There is some irony in noting that near the top of Emory’s reasons for objecting to serving in another presidency was his scholarship. His skills as a teacher and writer were excellent and widely recognized. He came to believe this was his true calling. He had studied at Oxford as a Rhodes Scholar and those years cemented his interest in what he called “the life of the mind.” This was no cliché in Emory’s life.

Thus the search committee moved on without Emory, and 45 candidates emerged. Yet in many places, the search committee encountered Emory’s name. When members of the committee met with University of Illinois President David Henry to secure and review names of those being considered, he asked about Emory Lindquist.

Wasn’t he on the faculty? A former president? A Rhodes Scholar? Respected throughout the state of Kansas? Well, yes. He encouraged the committee to revisit this potential candidate.

Representatives of WU’s board of regents got Emory to agree to another visit, and they enlisted community people to call him and offer their support. This approach gave him pause and he yielded a bit, but then left for Sweden for a long-planned trip with his family.

Dr. Cramer Reed reports “chasing Emory all over Europe” so that he could tell him that the regents had voted unanimously in favor of his candidacy. After some family discussion, Emory agreed to come back to the United States for a few days.

If he was going to consider the matter any further he had some conditions that would have to be met, and he also wanted to meet with Chancellor Clark Wescoe at the University of Kansas, someone he admired and trusted.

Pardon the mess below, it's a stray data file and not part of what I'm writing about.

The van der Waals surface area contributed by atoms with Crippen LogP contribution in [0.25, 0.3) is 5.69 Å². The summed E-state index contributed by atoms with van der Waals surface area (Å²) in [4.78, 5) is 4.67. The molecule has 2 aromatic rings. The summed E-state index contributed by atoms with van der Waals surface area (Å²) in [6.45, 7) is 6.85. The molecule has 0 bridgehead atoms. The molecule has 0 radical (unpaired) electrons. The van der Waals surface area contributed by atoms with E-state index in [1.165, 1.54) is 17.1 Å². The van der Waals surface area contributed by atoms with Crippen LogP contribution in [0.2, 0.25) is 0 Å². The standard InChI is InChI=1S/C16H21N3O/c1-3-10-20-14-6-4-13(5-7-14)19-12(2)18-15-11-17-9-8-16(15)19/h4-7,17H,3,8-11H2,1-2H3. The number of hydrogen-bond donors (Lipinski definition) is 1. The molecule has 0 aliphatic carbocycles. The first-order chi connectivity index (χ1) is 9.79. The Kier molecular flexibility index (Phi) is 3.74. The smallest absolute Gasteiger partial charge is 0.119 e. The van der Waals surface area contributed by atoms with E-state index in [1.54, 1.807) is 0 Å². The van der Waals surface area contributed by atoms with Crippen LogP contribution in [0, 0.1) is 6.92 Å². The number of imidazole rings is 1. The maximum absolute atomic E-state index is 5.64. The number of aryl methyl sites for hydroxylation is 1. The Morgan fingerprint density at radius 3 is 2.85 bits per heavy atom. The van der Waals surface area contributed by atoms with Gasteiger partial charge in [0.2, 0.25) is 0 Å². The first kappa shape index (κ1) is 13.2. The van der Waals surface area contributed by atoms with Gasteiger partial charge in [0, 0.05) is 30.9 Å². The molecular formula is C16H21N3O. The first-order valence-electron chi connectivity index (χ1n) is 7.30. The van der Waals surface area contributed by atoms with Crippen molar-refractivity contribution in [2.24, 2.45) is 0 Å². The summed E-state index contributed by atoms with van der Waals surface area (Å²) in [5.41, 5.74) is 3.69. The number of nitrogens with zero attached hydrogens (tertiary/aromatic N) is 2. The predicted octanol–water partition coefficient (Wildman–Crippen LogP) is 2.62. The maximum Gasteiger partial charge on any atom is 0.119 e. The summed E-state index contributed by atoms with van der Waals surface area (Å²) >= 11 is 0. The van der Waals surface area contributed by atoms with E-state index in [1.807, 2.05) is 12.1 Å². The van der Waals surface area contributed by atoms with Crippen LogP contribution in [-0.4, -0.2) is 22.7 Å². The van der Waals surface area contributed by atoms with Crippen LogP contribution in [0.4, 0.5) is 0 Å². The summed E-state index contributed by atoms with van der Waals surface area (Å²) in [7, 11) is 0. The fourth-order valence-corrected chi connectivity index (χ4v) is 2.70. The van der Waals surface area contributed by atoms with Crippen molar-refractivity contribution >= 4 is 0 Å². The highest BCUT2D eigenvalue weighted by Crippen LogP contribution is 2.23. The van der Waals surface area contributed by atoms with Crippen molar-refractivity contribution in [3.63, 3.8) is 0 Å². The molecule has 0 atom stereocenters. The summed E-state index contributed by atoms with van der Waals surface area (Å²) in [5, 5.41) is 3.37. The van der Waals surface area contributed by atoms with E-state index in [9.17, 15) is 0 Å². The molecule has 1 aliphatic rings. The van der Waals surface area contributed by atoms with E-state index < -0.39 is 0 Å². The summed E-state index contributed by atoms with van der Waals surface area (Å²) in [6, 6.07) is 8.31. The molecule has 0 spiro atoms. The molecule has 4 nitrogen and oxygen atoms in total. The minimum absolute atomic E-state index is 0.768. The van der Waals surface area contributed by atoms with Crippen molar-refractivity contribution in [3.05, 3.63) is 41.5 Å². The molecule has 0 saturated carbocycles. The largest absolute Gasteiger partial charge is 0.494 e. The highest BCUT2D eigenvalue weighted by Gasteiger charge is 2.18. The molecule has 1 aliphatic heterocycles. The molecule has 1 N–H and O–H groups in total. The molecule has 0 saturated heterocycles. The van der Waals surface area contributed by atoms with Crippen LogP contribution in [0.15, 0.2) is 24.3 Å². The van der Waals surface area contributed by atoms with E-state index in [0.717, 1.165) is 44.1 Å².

When he returned to his family, Emory was divided in his thinking, worrying aloud and experiencing a mild malaise rather than the euphoria many would feel after being sought for such a position. One evening his daughter, Beth, then 15, asked him to go for a walk.

Emory’s account of that day: “We walked quietly for a considerable distance along a low gray closure off a meadow where sheep were grazing. Then Beth stopped, embraced me and said with considerable emotion: ‘Dad, you can do it.’”

This occasion tipped the scale; Emory took the position. His acceptance telegram gives a good glimpse of his feeling: “I have come to the point of reluctantly accepting the post offered at least for a term long enough to cover the transition period. My decision is based exclusively upon (the) assumption that an emergency exists and that no other reasonable solution is available. If this be the true situation, I will in faith do the best I know in the assignment.”

One wonders if there is an acceptance letter in the history of higher education quite like that one.

He spent his inaugural year preparing for the first state budget, mindful of the scrutiny it would receive. He was well aware of the opponents in both chambers of the legislature and on the Kansas Board of Regents, members of which had just voted 0-9 against WU’s entry into the state system.

He also was aware of the conditions attached to WU’s admission into the state system, conditions that irritated many. For instance, WSU was to be an “Associate of the University of Kansas”; any doctoral programs were to be done jointly, the assumption being that the university did not have faculty of that caliber.